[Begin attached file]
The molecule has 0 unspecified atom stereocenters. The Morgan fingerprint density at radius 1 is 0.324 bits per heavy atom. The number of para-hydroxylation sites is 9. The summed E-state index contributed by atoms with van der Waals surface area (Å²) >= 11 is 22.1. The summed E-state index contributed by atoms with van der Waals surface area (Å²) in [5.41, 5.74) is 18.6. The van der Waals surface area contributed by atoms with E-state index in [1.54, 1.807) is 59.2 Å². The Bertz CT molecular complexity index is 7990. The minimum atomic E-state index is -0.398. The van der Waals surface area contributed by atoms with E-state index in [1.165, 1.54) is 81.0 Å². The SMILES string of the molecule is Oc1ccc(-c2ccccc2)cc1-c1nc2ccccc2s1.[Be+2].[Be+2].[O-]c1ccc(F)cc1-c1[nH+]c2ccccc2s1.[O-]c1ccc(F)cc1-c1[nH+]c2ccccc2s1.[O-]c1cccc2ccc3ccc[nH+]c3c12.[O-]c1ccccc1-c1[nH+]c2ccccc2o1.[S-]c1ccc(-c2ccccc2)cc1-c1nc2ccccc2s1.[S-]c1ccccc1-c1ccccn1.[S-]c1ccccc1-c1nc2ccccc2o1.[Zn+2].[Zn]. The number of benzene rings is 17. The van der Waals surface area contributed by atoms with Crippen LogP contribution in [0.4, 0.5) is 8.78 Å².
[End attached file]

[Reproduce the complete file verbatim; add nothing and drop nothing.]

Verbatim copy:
The molecule has 0 unspecified atom stereocenters. The Morgan fingerprint density at radius 1 is 0.324 bits per heavy atom. The number of para-hydroxylation sites is 9. The summed E-state index contributed by atoms with van der Waals surface area (Å²) >= 11 is 22.1. The summed E-state index contributed by atoms with van der Waals surface area (Å²) in [5.41, 5.74) is 18.6. The van der Waals surface area contributed by atoms with E-state index in [1.54, 1.807) is 59.2 Å². The Bertz CT molecular complexity index is 7990. The minimum atomic E-state index is -0.398. The van der Waals surface area contributed by atoms with E-state index in [1.165, 1.54) is 81.0 Å². The SMILES string of the molecule is Oc1ccc(-c2ccccc2)cc1-c1nc2ccccc2s1.[Be+2].[Be+2].[O-]c1ccc(F)cc1-c1[nH+]c2ccccc2s1.[O-]c1ccc(F)cc1-c1[nH+]c2ccccc2s1.[O-]c1cccc2ccc3ccc[nH+]c3c12.[O-]c1ccccc1-c1[nH+]c2ccccc2o1.[S-]c1ccc(-c2ccccc2)cc1-c1nc2ccccc2s1.[S-]c1ccccc1-c1ccccn1.[S-]c1ccccc1-c1nc2ccccc2o1.[Zn+2].[Zn]. The number of benzene rings is 17. The van der Waals surface area contributed by atoms with Crippen LogP contribution in [0.4, 0.5) is 8.78 Å².